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For the purpose of El Puerto Rican Passport Project, please consider the following: the passport is the official document which defines an individual’s nationality, an important sign of identity which you need in order to travel outside of the country and in some cases within. Its color and text tell the country of origin while the fotograf and related data identify the individual’s characteristics. Puerto Ricans, however, given our condition as North American citizens, have been without a symbol which affirms our cultural identity. To this end, we have created El Puerto Rican Passport.

It is now time to take El Passport Project to another zone of thought, which is to question the significance of such a citizenship, either assumed or bestowed. Considering that Puerto Ricans have developed into a hybrid culture, might it be considered possible for others, not of Puerto Rican descent, to solicit and assume, through El Puerto Rican Embassy/El Passport Project, the construction of that symbolic identity and become part of it. I would like you to consider the projected imagery and to respond to the following questions:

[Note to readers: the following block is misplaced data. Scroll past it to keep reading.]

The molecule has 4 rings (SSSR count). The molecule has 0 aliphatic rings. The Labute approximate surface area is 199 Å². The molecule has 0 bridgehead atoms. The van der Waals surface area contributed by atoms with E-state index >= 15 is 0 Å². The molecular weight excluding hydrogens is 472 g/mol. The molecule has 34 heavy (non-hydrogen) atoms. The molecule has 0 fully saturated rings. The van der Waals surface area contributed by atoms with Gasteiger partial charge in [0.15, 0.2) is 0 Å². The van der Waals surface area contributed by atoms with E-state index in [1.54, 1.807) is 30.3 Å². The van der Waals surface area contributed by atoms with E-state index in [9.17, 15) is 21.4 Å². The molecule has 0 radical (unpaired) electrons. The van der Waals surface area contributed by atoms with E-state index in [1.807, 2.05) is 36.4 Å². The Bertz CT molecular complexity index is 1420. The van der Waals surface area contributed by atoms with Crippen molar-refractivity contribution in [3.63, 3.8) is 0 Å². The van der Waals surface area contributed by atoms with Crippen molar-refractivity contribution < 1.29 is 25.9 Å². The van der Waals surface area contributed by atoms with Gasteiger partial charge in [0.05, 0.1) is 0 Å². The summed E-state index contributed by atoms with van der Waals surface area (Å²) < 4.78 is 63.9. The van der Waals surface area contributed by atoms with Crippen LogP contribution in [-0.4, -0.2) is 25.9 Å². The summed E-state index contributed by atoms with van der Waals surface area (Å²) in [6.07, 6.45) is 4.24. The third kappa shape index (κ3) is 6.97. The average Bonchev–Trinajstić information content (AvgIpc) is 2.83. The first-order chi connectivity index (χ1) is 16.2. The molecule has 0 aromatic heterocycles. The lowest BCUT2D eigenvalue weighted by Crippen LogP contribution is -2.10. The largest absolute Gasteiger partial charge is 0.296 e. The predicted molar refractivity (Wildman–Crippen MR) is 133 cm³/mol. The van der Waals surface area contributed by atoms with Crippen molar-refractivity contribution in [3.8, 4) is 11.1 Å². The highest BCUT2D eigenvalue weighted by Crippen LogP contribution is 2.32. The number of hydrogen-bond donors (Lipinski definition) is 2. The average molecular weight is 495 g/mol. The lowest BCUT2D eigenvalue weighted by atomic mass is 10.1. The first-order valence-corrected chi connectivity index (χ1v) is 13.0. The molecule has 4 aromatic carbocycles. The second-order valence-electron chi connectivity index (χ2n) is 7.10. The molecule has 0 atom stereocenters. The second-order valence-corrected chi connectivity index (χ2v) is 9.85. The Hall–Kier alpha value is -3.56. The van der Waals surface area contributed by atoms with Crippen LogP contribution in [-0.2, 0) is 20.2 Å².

a. What would citizenship in El Spirit Republic de Puerto Rico (the country
which El Puerto Rican Embassy represents) represent? Who may
assume one?


b. What are the implications of a multiple citizenship?


c. Is it possible to assume a national identity which has no citizenship
privileges, as the country (El Spirit Republic de Puerto Rico) has no
territories other than conceptual ones?

The idea is for El Puerto Rican Embassy/El Passport Project to register the social unconscious to vote on a criteria of thought flexible enough to accept the absurd concept of having multiple citizenships and in this way open a forum of dialog for an idealogical debate which may inspire some answers to this identity crisis hat has been following us into the 21st Century.

Send comments to adal_maldonado@hotmail.com
Adál Maldonado
Artistic Director/Resident Dissident
El Puerto Rican Embassy

Before you proceed experience Rev. Pedro Pietri’s

El Passport